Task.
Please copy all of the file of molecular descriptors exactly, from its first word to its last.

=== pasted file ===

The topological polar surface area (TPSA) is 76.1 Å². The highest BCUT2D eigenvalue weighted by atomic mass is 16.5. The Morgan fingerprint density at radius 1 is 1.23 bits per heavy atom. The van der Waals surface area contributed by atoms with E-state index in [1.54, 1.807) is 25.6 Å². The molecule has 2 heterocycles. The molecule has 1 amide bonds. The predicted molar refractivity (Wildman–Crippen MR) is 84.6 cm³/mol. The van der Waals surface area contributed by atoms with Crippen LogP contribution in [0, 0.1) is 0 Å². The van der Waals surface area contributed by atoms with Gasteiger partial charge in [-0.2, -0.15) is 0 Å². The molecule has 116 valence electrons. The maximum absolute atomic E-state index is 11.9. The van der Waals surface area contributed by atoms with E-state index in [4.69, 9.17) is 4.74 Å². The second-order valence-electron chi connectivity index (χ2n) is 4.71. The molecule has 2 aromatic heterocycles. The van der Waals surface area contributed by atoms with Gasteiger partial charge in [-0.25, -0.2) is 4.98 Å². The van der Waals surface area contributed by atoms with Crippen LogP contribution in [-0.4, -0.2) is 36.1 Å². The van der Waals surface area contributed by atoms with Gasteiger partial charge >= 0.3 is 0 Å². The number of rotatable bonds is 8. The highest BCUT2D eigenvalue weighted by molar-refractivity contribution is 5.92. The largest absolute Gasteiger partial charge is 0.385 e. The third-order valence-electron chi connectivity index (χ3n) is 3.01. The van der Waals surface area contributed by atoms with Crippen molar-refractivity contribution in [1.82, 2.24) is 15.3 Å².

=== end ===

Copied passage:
The topological polar surface area (TPSA) is 76.1 Å². The highest BCUT2D eigenvalue weighted by atomic mass is 16.5. The Morgan fingerprint density at radius 1 is 1.23 bits per heavy atom. The van der Waals surface area contributed by atoms with E-state index in [1.54, 1.807) is 25.6 Å². The molecule has 2 heterocycles. The molecule has 1 amide bonds. The predicted molar refractivity (Wildman–Crippen MR) is 84.6 cm³/mol. The van der Waals surface area contributed by atoms with Crippen LogP contribution in [0, 0.1) is 0 Å². The van der Waals surface area contributed by atoms with Gasteiger partial charge in [-0.2, -0.15) is 0 Å². The molecule has 116 valence electrons. The maximum absolute atomic E-state index is 11.9. The van der Waals surface area contributed by atoms with E-state index in [4.69, 9.17) is 4.74 Å². The second-order valence-electron chi connectivity index (χ2n) is 4.71. The molecule has 2 aromatic heterocycles. The van der Waals surface area contributed by atoms with Gasteiger partial charge in [-0.25, -0.2) is 4.98 Å². The van der Waals surface area contributed by atoms with Crippen LogP contribution in [-0.4, -0.2) is 36.1 Å². The van der Waals surface area contributed by atoms with Gasteiger partial charge >= 0.3 is 0 Å². The number of rotatable bonds is 8. The highest BCUT2D eigenvalue weighted by molar-refractivity contribution is 5.92. The largest absolute Gasteiger partial charge is 0.385 e. The third-order valence-electron chi connectivity index (χ3n) is 3.01. The van der Waals surface area contributed by atoms with Crippen molar-refractivity contribution in [1.82, 2.24) is 15.3 Å².